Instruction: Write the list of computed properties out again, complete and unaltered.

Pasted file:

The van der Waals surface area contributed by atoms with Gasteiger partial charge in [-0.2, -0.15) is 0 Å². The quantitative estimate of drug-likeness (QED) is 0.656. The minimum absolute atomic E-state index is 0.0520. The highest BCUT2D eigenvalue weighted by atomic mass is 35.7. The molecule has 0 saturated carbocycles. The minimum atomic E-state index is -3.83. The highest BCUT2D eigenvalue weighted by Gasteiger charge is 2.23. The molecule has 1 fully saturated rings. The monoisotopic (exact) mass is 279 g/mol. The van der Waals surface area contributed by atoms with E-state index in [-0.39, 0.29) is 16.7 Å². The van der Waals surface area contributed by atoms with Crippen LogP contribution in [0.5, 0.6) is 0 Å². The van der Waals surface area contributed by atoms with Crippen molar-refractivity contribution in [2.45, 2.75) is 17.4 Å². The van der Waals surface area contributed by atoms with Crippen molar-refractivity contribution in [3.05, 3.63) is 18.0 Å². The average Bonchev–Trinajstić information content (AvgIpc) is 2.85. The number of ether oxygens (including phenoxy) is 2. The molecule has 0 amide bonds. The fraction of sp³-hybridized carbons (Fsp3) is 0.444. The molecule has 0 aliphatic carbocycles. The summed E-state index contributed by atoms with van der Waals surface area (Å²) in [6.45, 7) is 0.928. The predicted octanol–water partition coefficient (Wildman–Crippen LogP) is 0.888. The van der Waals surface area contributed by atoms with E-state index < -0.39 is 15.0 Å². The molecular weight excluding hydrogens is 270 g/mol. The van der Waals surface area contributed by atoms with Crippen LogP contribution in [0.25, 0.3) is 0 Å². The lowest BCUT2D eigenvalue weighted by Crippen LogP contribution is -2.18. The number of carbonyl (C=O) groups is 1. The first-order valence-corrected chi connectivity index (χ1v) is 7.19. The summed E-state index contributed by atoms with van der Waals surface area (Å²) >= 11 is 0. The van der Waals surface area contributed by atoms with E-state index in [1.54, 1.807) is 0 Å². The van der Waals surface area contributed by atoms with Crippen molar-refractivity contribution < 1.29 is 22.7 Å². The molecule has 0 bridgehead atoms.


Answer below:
The van der Waals surface area contributed by atoms with Gasteiger partial charge in [-0.2, -0.15) is 0 Å². The quantitative estimate of drug-likeness (QED) is 0.656. The minimum absolute atomic E-state index is 0.0520. The highest BCUT2D eigenvalue weighted by atomic mass is 35.7. The molecule has 0 saturated carbocycles. The minimum atomic E-state index is -3.83. The highest BCUT2D eigenvalue weighted by Gasteiger charge is 2.23. The molecule has 1 fully saturated rings. The monoisotopic (exact) mass is 279 g/mol. The van der Waals surface area contributed by atoms with E-state index in [-0.39, 0.29) is 16.7 Å². The van der Waals surface area contributed by atoms with Crippen LogP contribution in [0.5, 0.6) is 0 Å². The van der Waals surface area contributed by atoms with Crippen molar-refractivity contribution in [2.45, 2.75) is 17.4 Å². The van der Waals surface area contributed by atoms with Crippen molar-refractivity contribution in [3.05, 3.63) is 18.0 Å². The average Bonchev–Trinajstić information content (AvgIpc) is 2.85. The number of ether oxygens (including phenoxy) is 2. The molecule has 0 amide bonds. The fraction of sp³-hybridized carbons (Fsp3) is 0.444. The molecule has 0 aliphatic carbocycles. The summed E-state index contributed by atoms with van der Waals surface area (Å²) in [6.45, 7) is 0.928. The predicted octanol–water partition coefficient (Wildman–Crippen LogP) is 0.888. The van der Waals surface area contributed by atoms with E-state index < -0.39 is 15.0 Å². The molecular weight excluding hydrogens is 270 g/mol. The van der Waals surface area contributed by atoms with Crippen LogP contribution in [0.25, 0.3) is 0 Å². The lowest BCUT2D eigenvalue weighted by Crippen LogP contribution is -2.18. The number of carbonyl (C=O) groups is 1. The first-order valence-corrected chi connectivity index (χ1v) is 7.19. The summed E-state index contributed by atoms with van der Waals surface area (Å²) >= 11 is 0. The van der Waals surface area contributed by atoms with E-state index in [1.54, 1.807) is 0 Å². The van der Waals surface area contributed by atoms with Crippen molar-refractivity contribution < 1.29 is 22.7 Å². The molecule has 0 bridgehead atoms.